One of my descendants was good enough to drop by from the future and provide a *ahem* timely review of a disc from a band playing the upcoming South by Southwest festival. Let me turn it over to him . . .
Good news, everyone! Professor Bluto Garnsworth here from the 31st century, with word of an extraordinary scientific breakthrough, so modestly priced that it’s within the grasp of even pathetic, chronically under-employed drones like my five-times-great-in-name-only uncle, James.
You see, this marvelous, anachronistic audio disc — The Sump’n Else Tapes by The Novas — is a veritable time machine. I must say, placing a “compact disc” in a bulky playing device does seem less convenient than plugging an audio chip directly into one’s skull, as we do in my time. Your method does have the edge in comfort, though.
This compact disc, or CD, contains recordings made by the band in 1967- '68, an era when the Beatles’ first appearance on American television had resulted in a veritable clone war of faux Fab bands throughout the country — nay, across the globe.
Among them was a group of youths from the state of Texas, who picked up electric guitars and drumsticks, named themselves after a model of Chevrolet automobile*, and learned to render the rock and roll sounds that were driving all the kids frantic. As far as my studies can determine, The Novas — guitarists David Brown and John Solly; originally, Mike Mullen, then the similarly alliteratively-named David Dennard, on bass; and Gary Madrigal on drums — were exceptional among the thousands of so-called garage bands that sprang up in the wake of the Beatles.
The Novas stood apart from the standard garage (or in Texas, where the heat prohibited “jamming” there, den) bands of the era in several respects:
• They didn’t limit themselves to minimal chords changes, simplistic arrangements, and sparing use of vocal harmonies.
• They original material on a par with million selling songs they covered.
• They were regulars on a Dallas teen dance TV show, Sump’n Else. **
In my extensive studies of the popular music scene of your time, I’ve come to admire a number of the day’s top combos, and The Novas prove adept at recreating some of those groups’ finest numbers. These apt lads assay accomplished renditions of jangly pop selections from The Hollies (“Bus Stop”), The Byrds (the sublime “Feel A Whole Lot Better”), and The Beatles (“Help!” and “Taxman”). These selections, presumably among those they performed on the Sump’n Else dance program, show the Novas’ precise harmonies, rich range of guitar tones, and cracker-jack rhythm department to splendid advantage.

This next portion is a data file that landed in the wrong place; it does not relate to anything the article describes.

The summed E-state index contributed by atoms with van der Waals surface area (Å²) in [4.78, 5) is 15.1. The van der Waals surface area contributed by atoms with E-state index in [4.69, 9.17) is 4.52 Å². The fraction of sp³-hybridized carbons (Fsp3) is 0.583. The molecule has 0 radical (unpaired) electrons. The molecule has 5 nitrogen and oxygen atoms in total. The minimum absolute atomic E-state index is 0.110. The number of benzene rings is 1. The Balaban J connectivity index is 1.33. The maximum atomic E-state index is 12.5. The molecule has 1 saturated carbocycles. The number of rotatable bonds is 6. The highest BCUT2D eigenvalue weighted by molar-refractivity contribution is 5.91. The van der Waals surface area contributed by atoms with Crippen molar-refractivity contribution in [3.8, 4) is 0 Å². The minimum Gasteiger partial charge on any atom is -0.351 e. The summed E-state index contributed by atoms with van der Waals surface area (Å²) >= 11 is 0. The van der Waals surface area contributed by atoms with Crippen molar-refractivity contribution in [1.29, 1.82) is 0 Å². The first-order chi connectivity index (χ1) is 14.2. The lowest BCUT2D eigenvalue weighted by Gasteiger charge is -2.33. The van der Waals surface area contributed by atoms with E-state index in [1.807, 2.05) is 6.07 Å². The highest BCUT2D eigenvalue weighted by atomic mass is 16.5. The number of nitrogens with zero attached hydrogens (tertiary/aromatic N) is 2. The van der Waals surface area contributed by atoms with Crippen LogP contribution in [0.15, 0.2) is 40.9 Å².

Most of their renditions are spot-on, without resorting to pathetic mimicry. The minor guitar fluff in “Taxman,” for instance, may have been due to the fact that, unlike many of their contemporaries, the Novas likely weren’t tripping balls when they recorded it. About the only serious missteps are when they delve into more-traditional garage material, such as “Shake!,” which, judging from the number of versions you people left behind, bands must have been required by law to record. Or perhaps it, and not “Louie, Louie,” was actually the national anthem back in your time. At any rate, the cruder material does not play to the Novas’ greatest strengths.
The highlights of the original compositions are “William Junior” and “And It’s Time” (which I’m told were issued on a 45, a seven-inch disc of hardened, compressed dinosaur juice), tunes not derivative, but pleasantly reminiscent of The Five Americans’ “Western Union” and The Hollies’ “Look Through Any Window,” respectively. All of The Novas’ own tunes are comparable to the better-known cover songs they accompany, making a most enjoyable program of period music.
As I mentioned, this audio-disc of exuberant youth music so thoroughly evokes its time, listening to The Sump’n Else Tapes is virtually indistinguishable from traveling back to the 1960s. Except you don’t have to concern yourself about accidently stepping on a butterfly and rending the space-time continuum to shreds, which is a plus.
As it happens, The Novas have reunited in your time and will be appearing at something called S times SW, in Austin, Texas, this coming weekend, and are performing a limited number of other engagements. Guitarist John Solly also records and performs as a solo act. And I must say, he’s missing a golden opportunity if he doesn’t release an album titled Love Means Never Having to Say You’re Solly.
* Automobiles, or cars, I believe you primitives call them. The history books of our time refer to automobiles by their correct appellation, of course: four-wheeled ozone blasters.#
# Of course, the chances are good that The Novas chose their name because “a nova in astronomy is an exploding star,” considering that’s bassist David Dennard’s contention in an interview I discovered in some ancient archives:
** For an entertaining, informative profile of The Novas, and the Texas garage (and den) band phenomena, see the article “Three Chords and a Station Wagon” by Michael Hall, in the March 2010 issue of Texas Monthly. If you can’t find an issue in print, I suppose I could loan you my holodisc copy.
[More about The Novas, including some amazing vintage photos, can be found at: their website.]